Carol Martin


Carol helps each student find their own strengths, potential, and goals through discovering or learning the style that suits them best. Her focus is on ear training and active listening to help the student find the “feel” of the music rather than depending on a default method of playing. Beginners will learn correct mechanics, ergonomics, and timing. All students will get jamming and improvisation techniques as needed. Carol provides all new students with sound files and transcriptions (in standard notation or mandolin tablature) which get progressively more challenging as skills are developed. Basic theory is covered as necessary.

Carol is self-taught on a variety of stringed instruments and has logged many years of teaching and performing. She has a formal background in music theory, piano, and singing. She developed her teaching skills by experiencing first-hand some of the challenges that arise by not having a good instructor from the onset. Teaching by example, she gives her students the right tools so that they will learn proper technique from the beginning.

Carol gives workshops at bluegrass festivals and events such as the Old Time Fiddler’s Workshop, Wintergrass, and the National Old Time Fiddle Contest in Weiser Idaho, the birthplace of her award-winning band, Noteworthy. She is a member of the Seattle Medieval Women’s Choir.

Ages: All
Levels: All
Specialties: Bluegrass
Availability: Sunday and Monday by appointment
Online/In-Person: Online only
Rates: $65 for 30 min, $75 for 45 min, $85 for one hour

Dusty Strings teacher Carol Martin on how she discovered mandolin and her best practice tips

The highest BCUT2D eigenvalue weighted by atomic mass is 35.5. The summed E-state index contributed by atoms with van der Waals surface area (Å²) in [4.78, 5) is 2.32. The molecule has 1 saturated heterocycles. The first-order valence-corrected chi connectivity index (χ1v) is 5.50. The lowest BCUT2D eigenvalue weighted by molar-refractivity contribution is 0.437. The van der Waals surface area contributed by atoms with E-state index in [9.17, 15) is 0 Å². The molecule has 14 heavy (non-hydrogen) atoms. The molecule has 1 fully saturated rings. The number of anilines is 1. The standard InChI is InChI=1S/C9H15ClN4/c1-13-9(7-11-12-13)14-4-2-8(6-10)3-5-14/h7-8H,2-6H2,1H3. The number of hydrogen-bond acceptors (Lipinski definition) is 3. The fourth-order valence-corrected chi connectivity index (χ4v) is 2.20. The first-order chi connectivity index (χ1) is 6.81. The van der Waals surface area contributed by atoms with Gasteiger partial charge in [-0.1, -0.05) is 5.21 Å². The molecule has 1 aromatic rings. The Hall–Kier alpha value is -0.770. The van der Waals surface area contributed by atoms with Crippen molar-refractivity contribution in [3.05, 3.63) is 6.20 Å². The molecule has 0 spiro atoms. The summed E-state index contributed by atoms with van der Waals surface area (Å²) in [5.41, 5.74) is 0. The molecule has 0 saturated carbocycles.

A chance encounter in a Colorado music store inspired Dusty Strings Music School teacher Carol Martin to learn mandolin and pursue bluegrass music. Since then, the instrument has led her around the country learning, teaching, and performing with top-tier artists.

When were you first introduced to mandolin and what got you “hooked”?

I grew up on the East Coast in the 50’s so I didn’t hear a lot of acoustic music played on a mandolin. In my teens I played folk music on a cheap guitar. After graduating college, a friend who was manager of the Boston Tea Party, a venue for 60’s rock bands, introduced me to some friends of hers up in Maine who played bluegrass. They had a good mandolin player but I went for the banjo, which was loaned to me so I couldn’t take it with me when I moved. When I got to Colorado, I walked into the Great Divide Music store in Aspen, saw a mandolin on the wall and bought it. Those who ran the store sat around and played tunes when business was slow, and that’s how I got started. I was hooked on fiddle tunes, carried around a piano keyboard style cassette recorder, and when I heard Bill Monroe for the first time, I dived into bluegrass. I was very lucky to have met so many musicians who showed me how to play.

What is one of your most memorable experiences as a performer?

I have had many wonderful performance experiences: Through the years, each time I’ve been on stage I’ve been encouraged to keep learning and perfecting. And there’s nothing like a high volume of applause when the band wraps up! I would say that opening for Laurie Lewis at the Bellevue Meydenbauer Center in 1995 was a real highlight.

Do you have any good practice tips for mandolin players, or musicians in general?

After some time, I knew I had to concentrate on what I wasn’t good at. I was left-handed so it took me a long time to correct my right hand. Along with learning the fundamentals, I believe that everyone should take lessons on an instrument, learn to evaluate yourself and find someone to play with once you get started. I always say to my students, if you have a busy life, find 10 minutes every day to practice. If you have more time, make it longer, but even short daily repetition will help to lock in technique and you will progress faster than managing only to get in 1 hour a week.

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